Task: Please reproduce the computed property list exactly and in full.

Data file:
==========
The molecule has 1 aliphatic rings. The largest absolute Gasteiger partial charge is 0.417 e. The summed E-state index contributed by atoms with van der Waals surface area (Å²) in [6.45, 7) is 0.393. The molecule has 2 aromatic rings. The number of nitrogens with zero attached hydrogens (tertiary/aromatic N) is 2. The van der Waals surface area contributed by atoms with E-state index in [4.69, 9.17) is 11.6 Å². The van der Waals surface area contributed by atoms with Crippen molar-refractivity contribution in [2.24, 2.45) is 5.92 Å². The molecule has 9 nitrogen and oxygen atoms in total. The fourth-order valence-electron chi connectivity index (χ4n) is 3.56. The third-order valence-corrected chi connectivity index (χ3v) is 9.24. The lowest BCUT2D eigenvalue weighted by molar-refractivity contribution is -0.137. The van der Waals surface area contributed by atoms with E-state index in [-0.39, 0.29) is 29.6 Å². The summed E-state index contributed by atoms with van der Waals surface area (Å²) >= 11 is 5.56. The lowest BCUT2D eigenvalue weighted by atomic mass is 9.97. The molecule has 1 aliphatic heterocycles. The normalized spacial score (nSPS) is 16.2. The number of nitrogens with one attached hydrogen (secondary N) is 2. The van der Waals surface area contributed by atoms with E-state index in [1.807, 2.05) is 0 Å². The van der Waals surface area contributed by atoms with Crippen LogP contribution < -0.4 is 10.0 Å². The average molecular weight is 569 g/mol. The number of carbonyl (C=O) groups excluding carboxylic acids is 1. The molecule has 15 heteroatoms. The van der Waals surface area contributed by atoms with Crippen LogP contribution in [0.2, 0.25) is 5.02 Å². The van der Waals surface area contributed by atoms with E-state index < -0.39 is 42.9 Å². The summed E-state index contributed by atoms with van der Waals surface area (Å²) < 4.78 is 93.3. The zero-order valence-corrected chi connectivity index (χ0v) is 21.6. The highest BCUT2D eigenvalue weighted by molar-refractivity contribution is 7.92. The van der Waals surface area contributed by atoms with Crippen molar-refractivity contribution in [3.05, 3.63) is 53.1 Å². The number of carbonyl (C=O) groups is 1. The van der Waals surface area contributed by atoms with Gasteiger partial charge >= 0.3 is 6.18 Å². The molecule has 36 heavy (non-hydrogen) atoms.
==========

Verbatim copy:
The molecule has 1 aliphatic rings. The largest absolute Gasteiger partial charge is 0.417 e. The summed E-state index contributed by atoms with van der Waals surface area (Å²) in [6.45, 7) is 0.393. The molecule has 2 aromatic rings. The number of nitrogens with zero attached hydrogens (tertiary/aromatic N) is 2. The van der Waals surface area contributed by atoms with E-state index in [4.69, 9.17) is 11.6 Å². The van der Waals surface area contributed by atoms with Crippen molar-refractivity contribution in [2.24, 2.45) is 5.92 Å². The molecule has 9 nitrogen and oxygen atoms in total. The fourth-order valence-electron chi connectivity index (χ4n) is 3.56. The third-order valence-corrected chi connectivity index (χ3v) is 9.24. The lowest BCUT2D eigenvalue weighted by molar-refractivity contribution is -0.137. The van der Waals surface area contributed by atoms with E-state index in [-0.39, 0.29) is 29.6 Å². The summed E-state index contributed by atoms with van der Waals surface area (Å²) >= 11 is 5.56. The lowest BCUT2D eigenvalue weighted by atomic mass is 9.97. The molecule has 1 aliphatic heterocycles. The normalized spacial score (nSPS) is 16.2. The number of nitrogens with one attached hydrogen (secondary N) is 2. The van der Waals surface area contributed by atoms with E-state index in [1.807, 2.05) is 0 Å². The van der Waals surface area contributed by atoms with Crippen LogP contribution < -0.4 is 10.0 Å². The average molecular weight is 569 g/mol. The number of carbonyl (C=O) groups excluding carboxylic acids is 1. The molecule has 15 heteroatoms. The van der Waals surface area contributed by atoms with Crippen LogP contribution in [0.2, 0.25) is 5.02 Å². The van der Waals surface area contributed by atoms with E-state index < -0.39 is 42.9 Å². The summed E-state index contributed by atoms with van der Waals surface area (Å²) < 4.78 is 93.3. The zero-order valence-corrected chi connectivity index (χ0v) is 21.6. The highest BCUT2D eigenvalue weighted by molar-refractivity contribution is 7.92. The van der Waals surface area contributed by atoms with Crippen molar-refractivity contribution in [3.05, 3.63) is 53.1 Å². The number of carbonyl (C=O) groups is 1. The van der Waals surface area contributed by atoms with Gasteiger partial charge >= 0.3 is 6.18 Å². The molecule has 36 heavy (non-hydrogen) atoms.